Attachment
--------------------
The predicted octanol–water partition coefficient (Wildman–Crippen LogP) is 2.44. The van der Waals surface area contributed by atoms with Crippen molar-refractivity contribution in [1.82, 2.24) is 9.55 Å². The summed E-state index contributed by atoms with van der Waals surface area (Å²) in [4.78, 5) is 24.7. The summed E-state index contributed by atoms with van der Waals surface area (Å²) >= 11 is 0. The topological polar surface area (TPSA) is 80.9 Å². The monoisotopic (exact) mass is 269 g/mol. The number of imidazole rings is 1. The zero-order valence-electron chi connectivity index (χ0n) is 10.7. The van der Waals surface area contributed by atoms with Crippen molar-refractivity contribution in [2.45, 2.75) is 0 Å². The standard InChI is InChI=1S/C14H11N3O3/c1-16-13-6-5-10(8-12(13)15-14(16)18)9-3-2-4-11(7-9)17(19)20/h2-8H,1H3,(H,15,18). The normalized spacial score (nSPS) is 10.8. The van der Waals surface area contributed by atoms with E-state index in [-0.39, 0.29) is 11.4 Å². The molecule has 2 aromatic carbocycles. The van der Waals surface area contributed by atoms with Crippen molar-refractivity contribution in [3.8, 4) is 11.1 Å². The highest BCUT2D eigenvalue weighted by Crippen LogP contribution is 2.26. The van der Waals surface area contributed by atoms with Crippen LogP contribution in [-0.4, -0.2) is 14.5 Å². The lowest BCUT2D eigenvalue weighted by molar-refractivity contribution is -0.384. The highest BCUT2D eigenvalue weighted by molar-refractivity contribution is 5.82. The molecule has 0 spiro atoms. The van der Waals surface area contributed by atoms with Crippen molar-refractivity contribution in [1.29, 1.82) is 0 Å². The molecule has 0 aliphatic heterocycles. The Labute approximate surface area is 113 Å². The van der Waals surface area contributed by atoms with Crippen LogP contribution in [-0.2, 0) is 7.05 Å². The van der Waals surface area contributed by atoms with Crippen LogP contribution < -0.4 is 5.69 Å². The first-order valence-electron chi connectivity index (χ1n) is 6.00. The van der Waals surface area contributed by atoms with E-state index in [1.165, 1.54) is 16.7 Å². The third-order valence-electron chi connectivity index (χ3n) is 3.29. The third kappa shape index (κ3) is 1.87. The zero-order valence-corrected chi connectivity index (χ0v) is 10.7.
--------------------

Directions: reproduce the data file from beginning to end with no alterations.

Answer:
The predicted octanol–water partition coefficient (Wildman–Crippen LogP) is 2.44. The van der Waals surface area contributed by atoms with Crippen molar-refractivity contribution in [1.82, 2.24) is 9.55 Å². The summed E-state index contributed by atoms with van der Waals surface area (Å²) in [4.78, 5) is 24.7. The summed E-state index contributed by atoms with van der Waals surface area (Å²) >= 11 is 0. The topological polar surface area (TPSA) is 80.9 Å². The monoisotopic (exact) mass is 269 g/mol. The number of imidazole rings is 1. The zero-order valence-electron chi connectivity index (χ0n) is 10.7. The van der Waals surface area contributed by atoms with Crippen molar-refractivity contribution in [2.45, 2.75) is 0 Å². The standard InChI is InChI=1S/C14H11N3O3/c1-16-13-6-5-10(8-12(13)15-14(16)18)9-3-2-4-11(7-9)17(19)20/h2-8H,1H3,(H,15,18). The normalized spacial score (nSPS) is 10.8. The van der Waals surface area contributed by atoms with E-state index in [-0.39, 0.29) is 11.4 Å². The molecule has 2 aromatic carbocycles. The van der Waals surface area contributed by atoms with Crippen molar-refractivity contribution in [3.8, 4) is 11.1 Å². The highest BCUT2D eigenvalue weighted by Crippen LogP contribution is 2.26. The van der Waals surface area contributed by atoms with Crippen LogP contribution in [-0.4, -0.2) is 14.5 Å². The lowest BCUT2D eigenvalue weighted by molar-refractivity contribution is -0.384. The highest BCUT2D eigenvalue weighted by molar-refractivity contribution is 5.82. The molecule has 0 spiro atoms. The van der Waals surface area contributed by atoms with Crippen molar-refractivity contribution in [1.29, 1.82) is 0 Å². The molecule has 0 aliphatic heterocycles. The Labute approximate surface area is 113 Å². The van der Waals surface area contributed by atoms with Crippen LogP contribution in [-0.2, 0) is 7.05 Å². The van der Waals surface area contributed by atoms with Crippen LogP contribution < -0.4 is 5.69 Å². The first-order valence-electron chi connectivity index (χ1n) is 6.00. The van der Waals surface area contributed by atoms with E-state index in [1.165, 1.54) is 16.7 Å². The third-order valence-electron chi connectivity index (χ3n) is 3.29. The third kappa shape index (κ3) is 1.87. The zero-order valence-corrected chi connectivity index (χ0v) is 10.7.